Swatch Falls as Factory Fire Disrupts Watchmaker IndustryGiles Broom
Swatch Group AG, the world’s largest watchmaker, fell in Zurich on concern that the destruction of a workshop that makes timepiece movements may disrupt the wider Swiss watch industry.
The stock dropped as much as 2.2 percent and was down 1.3 percent at 586.50 Swiss francs as of 4:14 p.m., the steepest decline in the 20-member Swiss Market Index.
A fire yesterday morning destroyed a workshop of Swatch’s ETA unit at Grenchen, in the Swiss canton of Solothurn, the company said in a statement on its website. The cause of the blaze is unknown, the company said. No-one was hurt.
“It’s very serious,” Jon Cox, an analyst at Kepler Cheuvreux in Zurich, said in a telephone interview today. “It may have an impact on the whole Swiss watch industry as Swatch is the biggest supplier of movements.”
Swatch is fully insured for the damage caused by the fire, which may delay production by weeks or months, spokeswoman Beatrice Howald said by telephone today. The workshop made “standard movements” that are mainly sold to third parties, rather than used in Swatch’s own products, she said.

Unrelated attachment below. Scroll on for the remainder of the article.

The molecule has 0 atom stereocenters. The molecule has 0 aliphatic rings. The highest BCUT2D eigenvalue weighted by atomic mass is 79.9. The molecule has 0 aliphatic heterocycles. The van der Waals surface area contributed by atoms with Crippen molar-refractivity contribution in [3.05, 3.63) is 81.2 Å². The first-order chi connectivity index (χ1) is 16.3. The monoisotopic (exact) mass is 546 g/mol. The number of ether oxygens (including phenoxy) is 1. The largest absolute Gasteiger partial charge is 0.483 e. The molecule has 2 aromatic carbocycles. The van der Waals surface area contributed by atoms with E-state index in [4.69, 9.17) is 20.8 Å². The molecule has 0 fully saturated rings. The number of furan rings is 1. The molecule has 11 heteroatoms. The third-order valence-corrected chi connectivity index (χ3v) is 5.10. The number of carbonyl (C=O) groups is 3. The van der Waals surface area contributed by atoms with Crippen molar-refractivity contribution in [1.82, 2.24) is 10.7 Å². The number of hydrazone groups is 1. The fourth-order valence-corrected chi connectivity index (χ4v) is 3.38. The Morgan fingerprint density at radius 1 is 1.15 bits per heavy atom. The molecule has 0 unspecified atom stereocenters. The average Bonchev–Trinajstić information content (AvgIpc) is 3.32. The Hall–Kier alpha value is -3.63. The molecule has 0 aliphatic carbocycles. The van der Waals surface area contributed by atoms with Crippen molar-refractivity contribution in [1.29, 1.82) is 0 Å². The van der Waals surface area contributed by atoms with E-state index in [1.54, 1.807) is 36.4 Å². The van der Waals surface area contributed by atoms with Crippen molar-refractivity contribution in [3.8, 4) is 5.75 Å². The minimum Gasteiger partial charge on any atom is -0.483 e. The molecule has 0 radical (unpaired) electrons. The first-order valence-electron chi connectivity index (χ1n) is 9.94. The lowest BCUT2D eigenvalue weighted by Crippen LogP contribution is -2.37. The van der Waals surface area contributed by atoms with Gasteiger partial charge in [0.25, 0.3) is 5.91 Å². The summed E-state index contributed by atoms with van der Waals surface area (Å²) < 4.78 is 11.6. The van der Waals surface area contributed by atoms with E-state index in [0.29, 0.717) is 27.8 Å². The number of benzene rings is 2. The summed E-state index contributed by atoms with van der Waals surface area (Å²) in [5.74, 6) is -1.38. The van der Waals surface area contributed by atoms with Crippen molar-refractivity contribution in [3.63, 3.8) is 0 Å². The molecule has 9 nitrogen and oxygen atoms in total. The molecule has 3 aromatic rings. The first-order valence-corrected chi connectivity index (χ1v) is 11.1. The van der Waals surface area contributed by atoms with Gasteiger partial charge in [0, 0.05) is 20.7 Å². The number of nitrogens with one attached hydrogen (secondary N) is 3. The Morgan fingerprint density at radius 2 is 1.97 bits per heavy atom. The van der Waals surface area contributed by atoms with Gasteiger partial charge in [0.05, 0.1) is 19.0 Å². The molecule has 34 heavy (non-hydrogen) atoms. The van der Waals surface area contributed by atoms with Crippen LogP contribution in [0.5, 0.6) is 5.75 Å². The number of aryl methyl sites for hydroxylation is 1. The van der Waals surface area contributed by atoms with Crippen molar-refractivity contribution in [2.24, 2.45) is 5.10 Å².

The ETA site is partially open today while an assessment takes place, Howald said. Swatch is analyzing whether soot damaged machinery outside the area that caught fire, she said.
While the watchmaker is able to source components from other sites, it’s unclear how quickly the company can adjust production to compensate for the damage, Cox said.
The owner of the Omega brand has been required to supply movements, the mechanisms that make watches tick, to other Swiss watchmakers because of its dominant position. The ETA unit is estimated by analysts to make about two-thirds of the mechanical movements used in the timepieces made in the country.
The delay won’t cause a “major” impediment to production at Cie. Financiere Richemont SA, the maker of IWC watches, Patrik Schwendimann, an analyst at Zuercher Kantonalbank in Zurich, said by telephone.
Swatch’s operating profit from components jumped 37 percent last year, helping generate a 23 percent increase in group earnings. The company has nonetheless looked to reduce the supply of movements to competitors and won a partial reprieve this year from Switzerland’s competition regulator on rules forcing it to sell components to third parties.
Swatch will be allowed in 2014 to reduce shipments of mechanical movements to other watch producers in Switzerland to 75 percent of the average between 2009 and 2011, the antitrust overseer, known as Comco in French and Weko in German, has said. That will fall to 65 percent in 2016 and 55 percent in 2018, the regulator said in a statement Oct. 25.
Swatch had won provisional backing from the regulator in 2011 to start cutting deliveries, forcing some of the companies to find other suppliers or invest in their own capacity. The regulator should allow Swatch to increase prices on watch components, L’Agefi reported Dec. 20, citing comments by Swatch Chief Executive Officer Nick Hayek.